Wales look to Saints for inspiration

Warren Gatland wants his Welsh team to take a leaf out of the Northampton Saints play-book when they arrive at the Aviva Stadium on Saturday.

Wales look to Saints for inspiration

The Saints went from zeroes to heroes in the space of a week in the Heineken Cup earlier in the season after their shocking home defeat to Leinster. in round three. Seven days later they comprehensively turned over the three-time champions in their own back yard with a display of direct running and rugged physicality that knocked the Irishmen out of their stride.

Now Gatland wants his strike runners behind the scrum – Jamie Roberts, Scott Williams, George North and Alex Cuthbert – to follow suit and blast holes in the Irish defence.

“We have to be very direct against them and a good example in how to be direct, which I’ve mentioned to the players this week, is to look at how Northampton played against Leinster in the Heineken Cup,” said Gatland.

“They were embarrassed at home one week and then turned it around the next. That is a pretty good blueprint of how to play against this Ireland side and we have got to use our power, our size and our physicality.

“There wasn’t anything flash about what Northampton did to Leinster at the Aviva – they ran hard and just fronted up physically. They were blown away the week before and embarrassed by that performance and they fronted up physically in Dublin. Their two midfielders that day, George North and Luther Burrell, did a fantastic job and we have some physicality in our back line, so expect us to be pretty direct.”

The bad news for Gatland from their opening day, 23-15 win over Italy was an injury to second row Luke Charteris that has ruled him out of Saturday’s match. He joins the injured Bradley Davies and suspended Ian Evans on the sidelines, leaving the Dragons skipper Andrew Coombs to join Alun Wyn Jones in the second row with the uncapped Jake Ball coming onto the bench.

But, on the positive side, British & Irish Lions skipper Sam Warburton is able to return to the side in place of Justin Tipuric, while another Lion, Gethin Jenkins, is fit to resume in the front row.

The Lions centre Jonathan Davies wasn’t considered fit enough for consideration after only one game back after surgery. “We know it’s going to be a tough, physical game. We know it is going to be tough at the breakdown, but we are looking to compete hard there. We’ve got two pretty decent 7s and Sam is one of the best around at pinching ball and getting penalties in that area,” said Gatland.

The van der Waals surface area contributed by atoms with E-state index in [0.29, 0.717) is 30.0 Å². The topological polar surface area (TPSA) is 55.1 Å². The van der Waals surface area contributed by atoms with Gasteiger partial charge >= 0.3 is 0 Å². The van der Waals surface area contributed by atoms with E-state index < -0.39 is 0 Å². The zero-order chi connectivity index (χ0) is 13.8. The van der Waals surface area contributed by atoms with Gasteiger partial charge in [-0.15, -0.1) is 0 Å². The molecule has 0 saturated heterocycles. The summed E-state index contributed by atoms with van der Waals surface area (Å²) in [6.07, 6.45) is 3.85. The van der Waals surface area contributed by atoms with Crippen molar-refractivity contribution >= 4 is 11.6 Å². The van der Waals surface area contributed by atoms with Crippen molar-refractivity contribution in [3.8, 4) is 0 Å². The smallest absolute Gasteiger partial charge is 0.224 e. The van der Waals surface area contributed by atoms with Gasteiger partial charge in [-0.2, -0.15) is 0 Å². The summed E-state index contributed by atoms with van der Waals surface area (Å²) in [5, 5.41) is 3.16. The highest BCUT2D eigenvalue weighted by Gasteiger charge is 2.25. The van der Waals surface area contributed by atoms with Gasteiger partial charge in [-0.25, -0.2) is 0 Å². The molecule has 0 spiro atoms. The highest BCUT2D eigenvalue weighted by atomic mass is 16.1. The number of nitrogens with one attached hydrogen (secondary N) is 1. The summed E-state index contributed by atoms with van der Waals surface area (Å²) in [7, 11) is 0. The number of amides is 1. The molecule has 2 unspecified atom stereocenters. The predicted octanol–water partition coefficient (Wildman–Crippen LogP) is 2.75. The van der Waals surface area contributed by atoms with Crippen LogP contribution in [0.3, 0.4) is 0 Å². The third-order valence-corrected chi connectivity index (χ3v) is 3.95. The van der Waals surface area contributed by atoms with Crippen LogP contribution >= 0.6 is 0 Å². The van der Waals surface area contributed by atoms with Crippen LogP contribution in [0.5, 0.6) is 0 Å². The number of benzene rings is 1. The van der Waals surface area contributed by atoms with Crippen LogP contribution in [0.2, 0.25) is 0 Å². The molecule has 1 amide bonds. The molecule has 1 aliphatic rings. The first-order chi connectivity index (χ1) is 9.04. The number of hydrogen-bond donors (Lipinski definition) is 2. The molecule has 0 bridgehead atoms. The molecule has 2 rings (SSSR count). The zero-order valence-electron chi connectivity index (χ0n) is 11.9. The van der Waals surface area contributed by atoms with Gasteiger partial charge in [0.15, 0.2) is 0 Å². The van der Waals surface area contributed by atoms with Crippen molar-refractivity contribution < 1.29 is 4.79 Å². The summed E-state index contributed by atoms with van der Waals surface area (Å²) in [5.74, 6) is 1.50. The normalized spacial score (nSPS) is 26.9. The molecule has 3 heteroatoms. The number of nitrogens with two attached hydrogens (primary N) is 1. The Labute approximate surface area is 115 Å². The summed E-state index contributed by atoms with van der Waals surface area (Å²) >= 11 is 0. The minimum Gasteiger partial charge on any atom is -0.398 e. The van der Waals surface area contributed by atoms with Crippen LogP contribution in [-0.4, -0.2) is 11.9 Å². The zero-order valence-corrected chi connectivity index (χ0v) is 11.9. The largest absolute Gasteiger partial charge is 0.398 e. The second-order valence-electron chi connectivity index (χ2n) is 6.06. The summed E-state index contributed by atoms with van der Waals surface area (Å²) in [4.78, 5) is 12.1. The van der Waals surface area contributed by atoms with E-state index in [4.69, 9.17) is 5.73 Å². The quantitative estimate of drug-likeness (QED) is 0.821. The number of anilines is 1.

“In the end, Ireland cruised to victory and looked pretty much in control against Scotland. It was a pretty good performance from them, although by all accounts they have spent the last two weeks just preparing for this game.

“We are aware of that and, with the two teams having won their opening games, we know it is a massive game for both teams on Saturday. We’ve had a good look at the way Leinster played under Joe Schmidt and with 17 players from his old club in the squad there is a lot of familiarity there.

“There are a lot of trick players out in the backs, with their flicks, loops and run arounds, and we have been working hard on finding ways to shut them down. Peter O’Mahoney and Chris Henry were both good at getting over the ball last weekend and I’ve been impressed with Tommy O’Donnell every time I’ve seen him play for Munster.

“We haven’t lost away from home since March, 2011, which is a pretty good record, and we are quite comfortable in this tournament. There is no team that we fear and it is great to be able to go away from home and have the confidence you can win, even if it means grinding out an ugly win.

“The ironic thing about this fixture over the past 20 years is that it has favoured the away team. We’ve been over to the Aviva Stadium once and come away with a win and, hopefully, we can do that again.

“The record books say that Wales has had a lot of success in Dublin and we feel that in recent years the bigger the occasion, and the bigger the match, the more we have been able to front up. If you go back to the 2011 Rugby World Cup quarter-final against Ireland in Wellington I thought that match was absolutely outstanding.

“Two years ago in the Aviva we were very strong in the first 35 minutes and could have been further ahead, but they got back into the game and we were lucky enough to get a penalty to win it. We’re expecting another close encounter.”

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